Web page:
Live all the hours you can in the sunlight.

Work by rule ; with exceptions.

Let good habits bear sway; not as tyrants, but as friends.

Let unimportant things be.

Don't tell everybody everything.

Reserve your strength ; others have shoulders too.

Give deliberation beforehand, and the right rate of speed to the action.

" Do the nexte thinge " by all means, and know you are going to do it, but do not always betray your intention.

" Trye before you truste," and have faith rather in acts than words.

Blame the right person only and to the right amount only, but give

encouragement to wash it down.

Remain alone and at peace, if you have a right to solitude ; but emerge the better for it.

When you know what rests you, REST for others' sakes.

If sleep flits, mercy looks down the long day through.

Believe in yourself up to the point you would believe in another,

otherwise you are unjust.

Mental prayer needs no " style." If it did could you better the

Psalmist's ?

Make a museum of your mind, and let conversation be the well-oiled key.

In an important interview, weigh your first words ; after that trust to opportunity, instinct and the spirit.

When portions of life are stormy, and buffet you, remember the shore is sweetest where tides run ; you have no right to claim always half-tide.

Torrents and whirlwinds have their glory, and great souls bow down and worship ; so only do they hear the still small voice."

Who is the welcome humourist ? He that takes off, not the individual, but the race.

Judge people as they mean to be, not as they appear; but judge their works, not as they appear, but as they are.

Wholesome " chaff" leaves grain behind; but in domestic life sarcasm is a file which may wear down a fine edge.

If we could but fathom each other's methods of work and play, how

much greater would the aggregate be.

(From the "P.R." Letter Bag, p. 131, Vol. 8, 1897)

Shakespeare Enjoyment!

As I read, read, read through the Charlotte Mason Digital Archives about Shakespeare, as well as prepare for King Lear in our TBG Community this fall, I am struck by the word "enjoy".  Over and over again, I read of teachers saying how the students, even the youngest,  enjoy Shakespeare!  It is my hope that your students do, too. Or at least that they will eventually.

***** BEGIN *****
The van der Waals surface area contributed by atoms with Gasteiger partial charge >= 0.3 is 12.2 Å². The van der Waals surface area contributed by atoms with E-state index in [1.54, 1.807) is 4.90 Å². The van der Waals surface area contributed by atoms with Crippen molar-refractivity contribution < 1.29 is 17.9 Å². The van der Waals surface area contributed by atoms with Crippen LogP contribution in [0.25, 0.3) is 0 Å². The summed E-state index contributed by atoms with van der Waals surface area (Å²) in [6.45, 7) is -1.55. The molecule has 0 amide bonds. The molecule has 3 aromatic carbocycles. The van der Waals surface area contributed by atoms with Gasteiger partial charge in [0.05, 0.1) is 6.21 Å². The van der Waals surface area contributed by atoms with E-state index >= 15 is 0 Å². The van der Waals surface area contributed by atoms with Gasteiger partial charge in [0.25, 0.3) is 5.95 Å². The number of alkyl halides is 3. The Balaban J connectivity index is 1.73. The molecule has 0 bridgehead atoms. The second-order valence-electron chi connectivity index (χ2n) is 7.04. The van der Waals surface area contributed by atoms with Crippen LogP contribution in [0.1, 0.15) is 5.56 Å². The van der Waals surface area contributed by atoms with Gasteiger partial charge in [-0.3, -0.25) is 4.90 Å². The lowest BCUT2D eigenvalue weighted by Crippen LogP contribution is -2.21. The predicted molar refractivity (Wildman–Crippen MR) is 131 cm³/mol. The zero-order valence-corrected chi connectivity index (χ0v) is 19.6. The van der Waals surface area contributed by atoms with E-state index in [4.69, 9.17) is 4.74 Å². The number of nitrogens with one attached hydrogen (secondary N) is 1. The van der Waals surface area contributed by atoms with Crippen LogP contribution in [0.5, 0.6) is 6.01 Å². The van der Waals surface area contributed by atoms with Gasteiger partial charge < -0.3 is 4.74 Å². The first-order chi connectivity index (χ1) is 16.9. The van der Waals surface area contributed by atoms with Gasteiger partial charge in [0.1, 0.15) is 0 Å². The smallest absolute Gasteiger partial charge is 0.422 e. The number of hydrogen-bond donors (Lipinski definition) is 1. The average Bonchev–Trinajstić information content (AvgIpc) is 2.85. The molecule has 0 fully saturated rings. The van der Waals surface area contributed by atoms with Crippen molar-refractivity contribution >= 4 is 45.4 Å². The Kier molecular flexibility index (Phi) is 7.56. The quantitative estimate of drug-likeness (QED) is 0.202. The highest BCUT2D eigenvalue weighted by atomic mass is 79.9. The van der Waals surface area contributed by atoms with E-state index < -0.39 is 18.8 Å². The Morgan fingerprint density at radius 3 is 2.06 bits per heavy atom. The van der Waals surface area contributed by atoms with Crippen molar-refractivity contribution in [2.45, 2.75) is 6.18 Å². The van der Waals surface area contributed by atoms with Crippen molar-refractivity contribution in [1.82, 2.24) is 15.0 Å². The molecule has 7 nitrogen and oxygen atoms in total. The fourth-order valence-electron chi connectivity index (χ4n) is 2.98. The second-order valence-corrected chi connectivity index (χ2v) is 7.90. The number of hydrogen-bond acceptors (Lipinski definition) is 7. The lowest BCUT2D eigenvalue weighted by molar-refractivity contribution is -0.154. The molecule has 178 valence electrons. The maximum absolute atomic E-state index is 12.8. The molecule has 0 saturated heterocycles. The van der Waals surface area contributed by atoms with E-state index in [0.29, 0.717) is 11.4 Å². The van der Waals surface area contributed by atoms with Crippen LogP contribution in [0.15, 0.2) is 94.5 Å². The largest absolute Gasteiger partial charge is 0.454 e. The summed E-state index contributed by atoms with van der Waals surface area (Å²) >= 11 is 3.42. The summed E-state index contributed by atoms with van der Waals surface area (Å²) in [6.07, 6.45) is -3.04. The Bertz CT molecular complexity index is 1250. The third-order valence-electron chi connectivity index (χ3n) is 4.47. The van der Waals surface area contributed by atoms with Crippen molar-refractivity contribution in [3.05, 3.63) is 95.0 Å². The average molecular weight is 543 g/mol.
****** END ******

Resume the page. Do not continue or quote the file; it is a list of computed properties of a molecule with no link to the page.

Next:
Shakespeare is a tremendous part of a Charlotte Mason education. Let's make sure as we prepare that we are letting Shakespeare do the talking.  Keeping the teacher talk to a minimum is important.  Proper scaffolding for the newcomers to this feast is key, too. Vocabulary? Well, yes, this might be good. But don't overdo it - nothing kills the lesson more than going on and on with words YOU didn't know.  I have rarely done this with Shakespeare.  The students either figure it out from context, check out the notes, or ask if something is confusing to them.

So the quote at the top seems almost scandalous in our world of mastery and atomization of every subject*. Mastery in that we make sure not a jot or tittle is misunderstood and atomization in that we break everything down into the smallest, understandable pieces for the student, thinking this will aid their digestion. But with Shakespeare, we see the idea of the child as a person - the sacredness of their personality - come shining through. We need to respect them as persons and let them take away from the Shakespeare lessons exactly what they need. And as Shakespeare teaches us about so many things, each student's needs will be different.  They will begin to understand more and more as they go along. They might even become a huge fan of Shakespeare.  I've seen it happen a few times. (!)

Which brings me back to this idea of enjoyment.  If we want our students to enjoy Shakespeare, then we need to enjoy Shakespeare. Your interest, enthusiasm, and perseverance will go a long way when beginning to read the plays. Enjoy!

Teaching from Peace,


*Of course, mastery is crucial in some subjects like mathematics and grammar. But I don't care for the term.  As if we can master any subject! "Building upon understanding" is slightly clearer.

*For more Shakespeare posts, go here and scroll down to "SHAKESPEARE IN OUR COMMUNITY"